Interview: Still waters for Calmac
Associate Feature: Martin Dorchester on keeping CalMac on course for success
Martin Dorchester - Calmac
With Storm Barbara battering Britain, then Conor closely following, you’d have thought the festive period would have been a headache for ferry operator CalMac’s managing director, Martin Dorchester.
In fact, he seems fairly relaxed about it, pointing out it was far worse last year. “I think we were into our ninth or tenth storm by that stage, and the year before was when we actually sailed on Christmas Day.”
CalMac, of course, is well used to dealing with the west of Scotland’s indefatigable weather, having operated since the days of steamships in the 19th century.
Despite Barbara’s best efforts, the company worked hard to keep services running amid high winds and difficult seas.
CalMac’s status as a publicly-owned company – all shares are owned by the Scottish Government – allows it to prioritise the communities it serves, according to Dorchester.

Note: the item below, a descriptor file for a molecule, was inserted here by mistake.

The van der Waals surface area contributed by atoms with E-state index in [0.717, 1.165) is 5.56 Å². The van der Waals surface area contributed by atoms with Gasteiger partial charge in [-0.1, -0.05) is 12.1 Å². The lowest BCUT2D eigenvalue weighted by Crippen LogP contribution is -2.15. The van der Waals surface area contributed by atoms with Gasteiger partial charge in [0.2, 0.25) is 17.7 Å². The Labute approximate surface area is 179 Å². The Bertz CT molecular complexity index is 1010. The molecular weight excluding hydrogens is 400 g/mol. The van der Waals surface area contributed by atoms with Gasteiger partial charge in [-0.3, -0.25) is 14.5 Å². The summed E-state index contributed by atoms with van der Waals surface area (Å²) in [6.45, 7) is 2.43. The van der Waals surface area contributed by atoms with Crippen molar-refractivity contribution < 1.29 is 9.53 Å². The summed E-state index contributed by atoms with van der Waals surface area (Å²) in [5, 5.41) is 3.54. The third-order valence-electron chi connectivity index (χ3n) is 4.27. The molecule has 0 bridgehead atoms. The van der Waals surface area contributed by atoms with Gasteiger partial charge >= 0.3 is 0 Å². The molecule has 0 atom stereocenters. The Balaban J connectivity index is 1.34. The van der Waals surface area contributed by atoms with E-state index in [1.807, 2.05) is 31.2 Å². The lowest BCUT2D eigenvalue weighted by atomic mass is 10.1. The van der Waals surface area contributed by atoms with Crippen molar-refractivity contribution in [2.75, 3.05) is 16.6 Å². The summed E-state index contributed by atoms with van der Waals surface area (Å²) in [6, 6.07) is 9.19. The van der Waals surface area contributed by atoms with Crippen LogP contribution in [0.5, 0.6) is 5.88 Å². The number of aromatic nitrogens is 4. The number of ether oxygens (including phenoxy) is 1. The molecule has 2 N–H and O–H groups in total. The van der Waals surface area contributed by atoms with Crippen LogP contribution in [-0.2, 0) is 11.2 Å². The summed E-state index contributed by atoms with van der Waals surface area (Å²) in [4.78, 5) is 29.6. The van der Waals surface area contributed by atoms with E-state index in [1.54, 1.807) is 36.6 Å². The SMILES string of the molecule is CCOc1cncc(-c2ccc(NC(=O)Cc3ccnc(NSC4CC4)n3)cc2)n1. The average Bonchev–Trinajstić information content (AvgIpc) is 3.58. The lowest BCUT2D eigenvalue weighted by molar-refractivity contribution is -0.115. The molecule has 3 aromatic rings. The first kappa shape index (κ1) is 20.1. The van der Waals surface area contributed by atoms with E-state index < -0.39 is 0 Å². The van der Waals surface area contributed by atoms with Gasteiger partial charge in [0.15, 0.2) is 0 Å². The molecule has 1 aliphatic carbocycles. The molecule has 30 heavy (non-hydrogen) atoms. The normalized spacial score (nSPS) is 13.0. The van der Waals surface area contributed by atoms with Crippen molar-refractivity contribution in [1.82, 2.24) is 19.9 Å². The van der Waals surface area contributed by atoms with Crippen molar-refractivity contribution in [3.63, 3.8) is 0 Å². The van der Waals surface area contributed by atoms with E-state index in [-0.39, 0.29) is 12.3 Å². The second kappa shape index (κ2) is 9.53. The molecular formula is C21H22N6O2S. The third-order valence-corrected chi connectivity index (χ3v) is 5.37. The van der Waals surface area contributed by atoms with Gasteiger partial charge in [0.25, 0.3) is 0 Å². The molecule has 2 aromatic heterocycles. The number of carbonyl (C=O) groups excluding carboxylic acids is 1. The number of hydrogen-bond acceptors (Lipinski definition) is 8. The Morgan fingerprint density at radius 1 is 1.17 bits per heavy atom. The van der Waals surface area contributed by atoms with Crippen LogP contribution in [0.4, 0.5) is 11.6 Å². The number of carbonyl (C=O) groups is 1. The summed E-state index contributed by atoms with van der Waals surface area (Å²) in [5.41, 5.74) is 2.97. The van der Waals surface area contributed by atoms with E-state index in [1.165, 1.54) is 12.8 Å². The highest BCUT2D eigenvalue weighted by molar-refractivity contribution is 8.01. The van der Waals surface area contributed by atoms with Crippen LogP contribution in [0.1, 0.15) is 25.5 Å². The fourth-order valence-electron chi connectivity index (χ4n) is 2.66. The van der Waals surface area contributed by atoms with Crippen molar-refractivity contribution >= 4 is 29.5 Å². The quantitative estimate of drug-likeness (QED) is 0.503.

“One of the good things of our unique shareholder structure is if the weather’s so bad I can’t sail at that time I can change the timetable almost at will. If we get a weather window, we’ll take it,” he says.
Laughing, he adds: “Very rarely does my boss phone and complain about me upsetting passengers if I get them home. She’s pretty good like that!”
CalMac has found itself in a different sort of turbulent waters in recent years, as it bid successfully for a £900m contract to continue to operate Clyde and Hebrides ferry services against a commercial competitor.
Dorchester says it had been a “tough” three or four years working “flat out” preparing the bid.
As well as from politics and the trade unions, there was support for CalMac’s bid from the communities the company serves, in what became a very public process.
“As a government-owned company going for a government contract, as it were, we’re always going to be right in line of sight,” says Dorchester.
Announcing the contract, First Minister Nicola Sturgeon recognised the local support. The ferry company was “woven into the fabric of the communities they serve,” she told MSPs. Dorchester tells Holyrood such a status can be both a good and a bad thing.
“At its worst, you probably get a very personal critique, but at its best, you see that public support that comes and rallies round for us,” he says.